Doug Leigh on helping graduate students come up with interesting research topics.
Guest: Doug Leigh, PhD
Professor, Pepperdine University
Dr. Doug Leigh earned his PhD in instructional systems from Florida State University, where he served as a technical director of projects with various local, state, and federal agencies. His current research, publication, and lecture interests concern cause analysis, organizational trust, leadership visions, and dispute resolution. He is coeditor of The Handbook of Selecting and Implementing Performance Interventions (Wiley, 2010) and coauthor of The Assessment Book (HRD Press, 2008), Strategic Planning for Success (Jossey-Bass, 2003) and Useful Educational Results (Proactive Publishing, 2001).
Leigh served on a two-year special assignment to the National Science Foundation, is two-time chair of the American Evaluation Association’s Needs Assessment Topic Interest Group, and past editor-in-chief of the International Society for Performance Improvement’s (ISPI) monthly professional journal, Performance Improvement. A lifetime member of ISPI, he is also a member of the editorial board for its peer-reviewed journal, Performance Improvement Quarterly. More
Some of the differences between doctoral work and master’s work have to do with the amount of original data collection.
I try to set up the expectation that when a dissertation chair is doing a good job, they’re giving a lot of feedback, and that may involve several iterations of drafting.
Though we call them defenses, they’re not interrogations. They’re not about getting lined up to be battered with questions to prove your worth before a student is allowed into the club.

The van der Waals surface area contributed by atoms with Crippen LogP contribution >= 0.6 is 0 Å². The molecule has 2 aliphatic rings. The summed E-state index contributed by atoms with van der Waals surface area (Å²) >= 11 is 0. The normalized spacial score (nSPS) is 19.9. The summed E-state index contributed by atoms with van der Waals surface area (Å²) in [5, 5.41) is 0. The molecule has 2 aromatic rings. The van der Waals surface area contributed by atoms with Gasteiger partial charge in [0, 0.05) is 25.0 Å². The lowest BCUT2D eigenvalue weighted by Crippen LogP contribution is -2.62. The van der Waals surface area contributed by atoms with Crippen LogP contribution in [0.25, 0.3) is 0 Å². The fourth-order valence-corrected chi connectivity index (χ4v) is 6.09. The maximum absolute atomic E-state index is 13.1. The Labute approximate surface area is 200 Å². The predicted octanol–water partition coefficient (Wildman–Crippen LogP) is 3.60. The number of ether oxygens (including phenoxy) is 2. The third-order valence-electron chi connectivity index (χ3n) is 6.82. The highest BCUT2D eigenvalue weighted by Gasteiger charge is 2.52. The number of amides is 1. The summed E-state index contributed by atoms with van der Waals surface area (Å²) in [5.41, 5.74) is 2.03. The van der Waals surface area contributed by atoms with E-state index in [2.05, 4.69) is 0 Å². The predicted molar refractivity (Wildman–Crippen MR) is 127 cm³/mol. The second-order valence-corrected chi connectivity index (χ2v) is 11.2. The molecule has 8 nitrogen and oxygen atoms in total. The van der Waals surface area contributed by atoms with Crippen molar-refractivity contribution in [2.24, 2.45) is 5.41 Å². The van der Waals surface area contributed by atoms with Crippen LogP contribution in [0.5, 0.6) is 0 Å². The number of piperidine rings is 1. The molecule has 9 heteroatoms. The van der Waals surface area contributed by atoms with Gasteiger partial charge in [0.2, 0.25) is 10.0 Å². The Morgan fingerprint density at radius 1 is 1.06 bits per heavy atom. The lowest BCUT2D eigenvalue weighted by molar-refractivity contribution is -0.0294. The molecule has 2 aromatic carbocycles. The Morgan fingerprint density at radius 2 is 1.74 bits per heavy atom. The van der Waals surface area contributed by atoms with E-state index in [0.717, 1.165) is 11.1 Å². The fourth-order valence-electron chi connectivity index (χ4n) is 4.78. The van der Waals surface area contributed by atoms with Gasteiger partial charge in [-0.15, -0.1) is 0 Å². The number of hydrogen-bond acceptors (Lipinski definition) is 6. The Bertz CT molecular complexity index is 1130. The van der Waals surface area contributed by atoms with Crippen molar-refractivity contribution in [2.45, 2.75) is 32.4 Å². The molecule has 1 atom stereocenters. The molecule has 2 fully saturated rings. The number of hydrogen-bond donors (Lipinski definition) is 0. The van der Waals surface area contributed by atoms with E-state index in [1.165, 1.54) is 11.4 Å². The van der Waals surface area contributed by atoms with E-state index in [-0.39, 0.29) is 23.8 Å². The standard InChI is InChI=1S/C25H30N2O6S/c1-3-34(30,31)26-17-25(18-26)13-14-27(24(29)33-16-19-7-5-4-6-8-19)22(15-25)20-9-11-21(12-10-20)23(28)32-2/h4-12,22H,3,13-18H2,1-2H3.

Students who can avoid just reaffirming what’s already known are able to position themselves to do research that sticks with them as a passion.
Interestingness by Composing or Decomposing: what seems to be varied and complex is really better understood simply, or something that is currently understood to be simple is actually elaborate, distinct, independent, heterogeneous, and diverse. Example: Quanta’s “The New Laws of Explosive Networks”
Interestingness by Globalizing or Localizing: what seems to be a global truth is really just a more local one, or that something thought to be experienced just locally is actual more global. Example: Pew Research Center’s Views on Science poll
Interestingness by Stabilizating or Destabilizating: what seems to be stable and unchanging is actually unstable and changing, or things thought to be unstable are surprisingly stabilit and even permanent. Example: BBC’s “The Libet Experiment: Is Free Will Just an Illusion?” (video)
Interestingness by Re-assessment of Costs or Benefits: what seems to be bad is in reality good, or what was believed to be good is actually bad. Example: On Point’s “Is Recycling Really Worth It?” (radio broadcast)
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